Good morning everyone,
I’m modeling an economy where households do not fully utilize their durable goods (let’s say a car) all day. I’m attaching to the durable goods variable a variable called “u” such as in the investment/capital theory. However, I’m seeing that in this theory this utilization rate cannot really be interpreted as a share of time and is fixed at 1 in the steady state meaning that the capital is fully utilized in the SS.
I wondered if I could do the same for durable goods but “u”, the utilization rate of durable goods, would be interpreted as the share of time the households use the durable good stock. u won’t be at 1 in steady state, and it would be comprised between 0 and 1. I would calibrate the model such that u is at, let’s say, 0.25 (households use their durable good stock during 1/4th of a day, so 1/4th of the year in an annualized model). Just checking if this is okay.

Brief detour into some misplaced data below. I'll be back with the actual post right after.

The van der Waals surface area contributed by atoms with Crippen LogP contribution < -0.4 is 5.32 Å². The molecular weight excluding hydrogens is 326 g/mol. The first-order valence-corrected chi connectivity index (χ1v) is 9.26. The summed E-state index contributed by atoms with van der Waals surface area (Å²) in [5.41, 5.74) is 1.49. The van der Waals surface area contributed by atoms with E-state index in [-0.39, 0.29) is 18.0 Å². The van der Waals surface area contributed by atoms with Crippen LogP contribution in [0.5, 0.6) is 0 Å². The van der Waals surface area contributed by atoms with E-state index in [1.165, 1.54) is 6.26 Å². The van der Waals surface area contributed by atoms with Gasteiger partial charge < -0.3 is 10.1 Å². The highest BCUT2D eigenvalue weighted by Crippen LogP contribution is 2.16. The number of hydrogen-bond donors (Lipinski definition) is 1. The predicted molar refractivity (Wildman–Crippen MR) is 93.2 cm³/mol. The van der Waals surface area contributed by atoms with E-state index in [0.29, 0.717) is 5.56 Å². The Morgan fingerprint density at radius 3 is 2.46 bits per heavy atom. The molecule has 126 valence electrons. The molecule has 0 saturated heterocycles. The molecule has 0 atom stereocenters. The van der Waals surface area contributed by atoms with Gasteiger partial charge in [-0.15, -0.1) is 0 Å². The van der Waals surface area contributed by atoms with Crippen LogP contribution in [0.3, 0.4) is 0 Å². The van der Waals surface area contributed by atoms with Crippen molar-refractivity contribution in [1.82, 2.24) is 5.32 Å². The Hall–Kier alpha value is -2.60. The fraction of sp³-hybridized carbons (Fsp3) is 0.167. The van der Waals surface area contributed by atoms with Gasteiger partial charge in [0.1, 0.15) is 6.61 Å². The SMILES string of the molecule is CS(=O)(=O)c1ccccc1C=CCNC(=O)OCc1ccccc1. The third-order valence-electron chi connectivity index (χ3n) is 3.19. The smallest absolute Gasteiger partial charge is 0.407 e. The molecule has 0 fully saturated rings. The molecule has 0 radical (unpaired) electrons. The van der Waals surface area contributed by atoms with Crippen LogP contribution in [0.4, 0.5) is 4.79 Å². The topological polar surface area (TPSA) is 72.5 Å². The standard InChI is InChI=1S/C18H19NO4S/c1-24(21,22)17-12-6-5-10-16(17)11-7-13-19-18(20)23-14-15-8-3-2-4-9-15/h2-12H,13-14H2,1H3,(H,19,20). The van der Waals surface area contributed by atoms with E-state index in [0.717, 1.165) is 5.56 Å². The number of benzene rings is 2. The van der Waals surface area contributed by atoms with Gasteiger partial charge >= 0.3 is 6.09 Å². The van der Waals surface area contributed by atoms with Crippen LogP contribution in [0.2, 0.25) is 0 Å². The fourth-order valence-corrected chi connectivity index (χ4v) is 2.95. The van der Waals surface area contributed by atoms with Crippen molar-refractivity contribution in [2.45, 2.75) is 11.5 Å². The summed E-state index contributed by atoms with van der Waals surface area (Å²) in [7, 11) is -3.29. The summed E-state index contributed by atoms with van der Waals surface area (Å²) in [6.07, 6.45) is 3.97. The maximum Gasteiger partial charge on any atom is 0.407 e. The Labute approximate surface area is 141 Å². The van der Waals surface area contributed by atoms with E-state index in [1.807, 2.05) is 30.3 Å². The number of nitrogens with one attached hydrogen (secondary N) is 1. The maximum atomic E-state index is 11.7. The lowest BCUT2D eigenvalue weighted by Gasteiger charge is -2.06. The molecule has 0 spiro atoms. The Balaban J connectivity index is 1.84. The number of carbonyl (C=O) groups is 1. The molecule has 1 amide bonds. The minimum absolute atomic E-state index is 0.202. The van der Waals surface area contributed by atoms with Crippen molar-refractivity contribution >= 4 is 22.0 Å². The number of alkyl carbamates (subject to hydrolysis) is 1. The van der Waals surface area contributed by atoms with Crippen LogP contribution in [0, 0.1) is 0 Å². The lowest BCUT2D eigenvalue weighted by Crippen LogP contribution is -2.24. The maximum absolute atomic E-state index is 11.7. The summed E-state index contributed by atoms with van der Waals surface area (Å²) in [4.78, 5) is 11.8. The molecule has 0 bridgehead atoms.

Yes, that sounds feasible. What the literature usually does is interpret 1 as the average level of utilization., which corresponds to your 1/4 of the time.
That means that if households use their durable good stock more, this utilization rate can reach values above 1, right ? I’d like my utilization rate to be comprised between 0 and 1 and fluctuate in that interval.
Keep in mind that with perturbation techniques, you cannot restrict variables to be bounded. So you will always hope for an interior solution. That’s what makes the default quadratic specification around some mean quite attractive.
Thanks @jpfeifer . I’m using perfect foresight. Should I still use 1 in SS for the utilization rate and let it fluctuate above or under 1, or can I use 0.25 and restrict its fluctuations between 0 and 1 ?
I don’t think that it will make a big difference in the end. Much hunch is that the two approaches are almost equivalent and only involve a reparameterization.